When I think about some basic components of “beauty” (by basic I mean the things that when assembled together regardless of features, race, or gender make a person “attractive”) I think of radiate skin, a great head of hair, and beautiful teeth, these things in concert read as “health” and “health” is attractive to us on a organic level as we are primates after all. Much like a lion’s mane or a peacock’s plumage, we as primates instinctually read these things as markers of good genes for breeding. Now, since humans are so “evolved” (and I stretch that term to the point of breakage) we have taken these basic tenants of the Darwinian sorting system of finding the healthiest/strongest/most powerful mate and made it into a commercial industry called beauty… we have sublimated the natural standard to a manufactured sometimes unreachable level, but I’m getting ahead of myself…
So, let’s for my intents and purposes codify the elements or components of beauty as:
I got to ruminating on this because recently I had a little dental incident. Well that is not wholly true, the original incident occurred decades ago. When I was about 11 I was somewhere doing something that I was not supposed to be doing… ok, ok a group of friends and I went to the park, but here is the thing where I grew up in Overbrook, there was a clear racial delineation, two block West from where I lived was the “White Zone”. Now the local elementary school was located in “The Zone” so the Black children who attended could enter, school hours created immunity. The local pizza place was also (clearly) in the zone—not deep in the zone- so you were safe after dark in the “neutral” 2 blocks between the black line and the Pizza joint in the “White Zone”, after all beat downs are bad for business. So we had gone to the park in the White Zone right by the school, but we had stayed too late it was getting dark when we were walking back and just as we passed the Pizza joint (without Pizza) a group of White boys started to chase us. We ran towards the safety of *our zone but I fell and cracked my front tooth in half…
*Note I have since stopped running from white boys if you get my drift…
Needless to say my parents were pissed, and my mouth was jacked! And it stayed jacked for a number of years. It wasn’t until I was 14 that I asked my father to finally take me to get it fixed. However I recall with clarity that although it never stopped me from being expressive, smiling or laughing, I did not feel beautiful. I can’t really say if I had ever felt beautiful before the incident, as I was entering the awkward stage anyway, but I knew that at 14, I was uncomfortable with my appearance enough to ask for my smile to be repaired. I remember I was set to perform in our spring concert and I had a solo and I just wanted to feel beautiful, completely. I wanted to take my bow and smile and not feel self-conscious. So I am very much aware of what it feels like to feel in adequate in one of these areas.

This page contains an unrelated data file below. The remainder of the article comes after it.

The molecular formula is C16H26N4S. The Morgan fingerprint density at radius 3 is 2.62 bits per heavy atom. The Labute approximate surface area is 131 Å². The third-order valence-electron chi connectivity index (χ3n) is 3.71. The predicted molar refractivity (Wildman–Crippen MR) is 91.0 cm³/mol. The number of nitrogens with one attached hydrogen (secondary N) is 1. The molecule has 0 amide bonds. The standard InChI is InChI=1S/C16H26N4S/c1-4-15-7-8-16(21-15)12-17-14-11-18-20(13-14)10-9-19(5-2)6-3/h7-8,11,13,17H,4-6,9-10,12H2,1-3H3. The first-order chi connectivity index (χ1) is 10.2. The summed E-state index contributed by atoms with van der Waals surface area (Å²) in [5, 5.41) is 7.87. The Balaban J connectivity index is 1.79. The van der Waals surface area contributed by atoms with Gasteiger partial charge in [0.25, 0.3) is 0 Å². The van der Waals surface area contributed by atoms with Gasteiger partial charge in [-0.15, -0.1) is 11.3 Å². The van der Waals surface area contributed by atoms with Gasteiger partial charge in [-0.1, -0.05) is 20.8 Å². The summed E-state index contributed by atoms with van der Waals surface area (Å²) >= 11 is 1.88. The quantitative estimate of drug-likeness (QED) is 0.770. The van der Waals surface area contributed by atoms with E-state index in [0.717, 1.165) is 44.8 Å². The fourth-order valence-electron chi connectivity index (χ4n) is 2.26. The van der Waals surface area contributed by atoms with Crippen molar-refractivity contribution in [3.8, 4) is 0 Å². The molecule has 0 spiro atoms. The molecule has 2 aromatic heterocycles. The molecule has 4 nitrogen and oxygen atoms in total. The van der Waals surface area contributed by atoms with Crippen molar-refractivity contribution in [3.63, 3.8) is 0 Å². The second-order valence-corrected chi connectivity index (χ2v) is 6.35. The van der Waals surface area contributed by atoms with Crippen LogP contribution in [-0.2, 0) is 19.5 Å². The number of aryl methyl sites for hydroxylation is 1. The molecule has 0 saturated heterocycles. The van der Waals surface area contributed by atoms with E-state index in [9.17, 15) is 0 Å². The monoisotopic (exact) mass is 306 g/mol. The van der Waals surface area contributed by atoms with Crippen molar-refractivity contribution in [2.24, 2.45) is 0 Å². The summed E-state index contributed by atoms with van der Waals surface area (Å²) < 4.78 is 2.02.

Where bad skin, or teeth can make an onlooker uncomfortable (you might not know where to look), the person who lives with these conditions is certainly not ignorant to it. They no doubt harbor insecurities about these issues and their carriage and body language will certainly reflect it. Think about the adult woman with chronic acne who wears thick layers of make-up to “conceal” it when really it in a horrible twist of irony only highlights and often compounds the problem. What about the person with bad teeth who does not smile only grins as not to reveal their teeth in their purest moments of joy? How retraining must that be. My brother’s wife has misaligned front teeth; they overlap. Where she is a beautiful woman, because of her self-consciousness she holds her mouth in a pinched, pursed manner, which makes her look severe. Ironically, my bother’s daughter (not by his wife) ended up having a similar dental issue. When her adult teeth were growing in instead of her front two teeth splitting the center, one tooth grew solidly in the middle. When she was about seven I saw the physical signs that her teeth were already starting to effect her self image, the pulling her mouth closed, she grinning instead of an open mouthed smile, the hand in front of her mouth when she smile fully or laugh.
I think about men who start to lose their hair in their twenties, where “being” bald is acceptable, men can still be considered “hot” if you are bald, what it feels like to know that you are bald is something different. Male pattern baldness is common and as I stated previously acceptable, but what about women who’s hair starts to thin, or won’t grow… enter a double standard. Where there are numerous ways to camouflage thinning hair or hair loss for women (weaves, wigs, scarves, hats) though it might be concealed the reality always lies beneath, it’s still there, and the act of “having” to cover it up may create shame, sadness, and a sense of inadequacy in many women. It’s important to note that being compromised in one or more of these components does not necessarily make people “Unattractive”, “Undesirable”, or “Unlovable”. Let’s face it there are bald, toothless, people with bad skin who have people who love them and think they are the hottest things ever, conversely there are people with perfect skin, hair and nails who have a hard time finding a partner. The point is that our self-image is not solely determined by how we are perceived by others (that is a part of it) but it is about how we feel about ourselves that defines who we are.
It’s not about what YOU think about me, it’s about what I think about me!
This series is more about bringing you options for taking care of some of the things that nag you about your appearance that are correctable.
First up TEETH with Dr. Blake I. Winokur of Manhattan Dental Studio :
If you would like to contact Dr. Winokur you can do so at: firstname.lastname@example.org